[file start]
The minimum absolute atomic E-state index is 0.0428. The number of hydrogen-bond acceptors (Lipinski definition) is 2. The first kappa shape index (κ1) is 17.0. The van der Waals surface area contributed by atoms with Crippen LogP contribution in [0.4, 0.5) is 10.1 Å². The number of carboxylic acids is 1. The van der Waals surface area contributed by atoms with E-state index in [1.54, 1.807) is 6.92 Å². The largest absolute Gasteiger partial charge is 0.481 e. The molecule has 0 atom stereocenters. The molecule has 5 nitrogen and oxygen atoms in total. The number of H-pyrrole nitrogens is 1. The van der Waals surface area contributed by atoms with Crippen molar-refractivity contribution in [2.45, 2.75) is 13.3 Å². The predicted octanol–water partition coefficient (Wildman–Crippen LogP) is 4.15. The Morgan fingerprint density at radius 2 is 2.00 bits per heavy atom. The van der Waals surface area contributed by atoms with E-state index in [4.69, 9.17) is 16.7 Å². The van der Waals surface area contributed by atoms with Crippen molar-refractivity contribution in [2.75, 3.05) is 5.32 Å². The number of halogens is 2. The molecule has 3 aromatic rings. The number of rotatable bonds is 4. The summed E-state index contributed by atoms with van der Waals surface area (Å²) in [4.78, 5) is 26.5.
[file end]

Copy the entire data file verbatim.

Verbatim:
The minimum absolute atomic E-state index is 0.0428. The number of hydrogen-bond acceptors (Lipinski definition) is 2. The first kappa shape index (κ1) is 17.0. The van der Waals surface area contributed by atoms with Crippen LogP contribution in [0.4, 0.5) is 10.1 Å². The number of carboxylic acids is 1. The van der Waals surface area contributed by atoms with E-state index in [1.54, 1.807) is 6.92 Å². The largest absolute Gasteiger partial charge is 0.481 e. The molecule has 0 atom stereocenters. The molecule has 5 nitrogen and oxygen atoms in total. The number of H-pyrrole nitrogens is 1. The van der Waals surface area contributed by atoms with Crippen molar-refractivity contribution in [2.45, 2.75) is 13.3 Å². The predicted octanol–water partition coefficient (Wildman–Crippen LogP) is 4.15. The Morgan fingerprint density at radius 2 is 2.00 bits per heavy atom. The van der Waals surface area contributed by atoms with E-state index in [4.69, 9.17) is 16.7 Å². The van der Waals surface area contributed by atoms with Crippen molar-refractivity contribution in [2.75, 3.05) is 5.32 Å². The number of halogens is 2. The molecule has 3 aromatic rings. The number of rotatable bonds is 4. The summed E-state index contributed by atoms with van der Waals surface area (Å²) in [4.78, 5) is 26.5.